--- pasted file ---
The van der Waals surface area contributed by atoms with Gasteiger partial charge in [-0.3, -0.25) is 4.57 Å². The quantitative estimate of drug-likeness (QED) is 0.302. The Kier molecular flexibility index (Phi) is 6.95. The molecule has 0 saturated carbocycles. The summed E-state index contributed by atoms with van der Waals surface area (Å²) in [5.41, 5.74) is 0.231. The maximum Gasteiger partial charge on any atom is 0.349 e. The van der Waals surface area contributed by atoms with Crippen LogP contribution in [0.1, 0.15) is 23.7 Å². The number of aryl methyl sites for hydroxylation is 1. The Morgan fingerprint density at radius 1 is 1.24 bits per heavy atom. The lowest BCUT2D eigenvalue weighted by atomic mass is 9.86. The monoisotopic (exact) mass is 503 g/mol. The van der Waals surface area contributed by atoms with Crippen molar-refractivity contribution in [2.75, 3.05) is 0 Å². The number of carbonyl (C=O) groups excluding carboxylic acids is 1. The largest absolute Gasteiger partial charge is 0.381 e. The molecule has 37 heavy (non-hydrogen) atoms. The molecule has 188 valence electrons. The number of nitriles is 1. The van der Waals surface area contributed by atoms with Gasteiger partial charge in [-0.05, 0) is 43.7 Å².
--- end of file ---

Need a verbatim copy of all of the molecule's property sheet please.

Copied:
The van der Waals surface area contributed by atoms with Gasteiger partial charge in [-0.3, -0.25) is 4.57 Å². The quantitative estimate of drug-likeness (QED) is 0.302. The Kier molecular flexibility index (Phi) is 6.95. The molecule has 0 saturated carbocycles. The summed E-state index contributed by atoms with van der Waals surface area (Å²) in [5.41, 5.74) is 0.231. The maximum Gasteiger partial charge on any atom is 0.349 e. The van der Waals surface area contributed by atoms with Crippen LogP contribution in [0.1, 0.15) is 23.7 Å². The number of aryl methyl sites for hydroxylation is 1. The Morgan fingerprint density at radius 1 is 1.24 bits per heavy atom. The lowest BCUT2D eigenvalue weighted by atomic mass is 9.86. The monoisotopic (exact) mass is 503 g/mol. The van der Waals surface area contributed by atoms with Crippen molar-refractivity contribution in [2.75, 3.05) is 0 Å². The number of carbonyl (C=O) groups excluding carboxylic acids is 1. The largest absolute Gasteiger partial charge is 0.381 e. The molecule has 37 heavy (non-hydrogen) atoms. The molecule has 188 valence electrons. The number of nitriles is 1. The van der Waals surface area contributed by atoms with Gasteiger partial charge in [-0.05, 0) is 43.7 Å².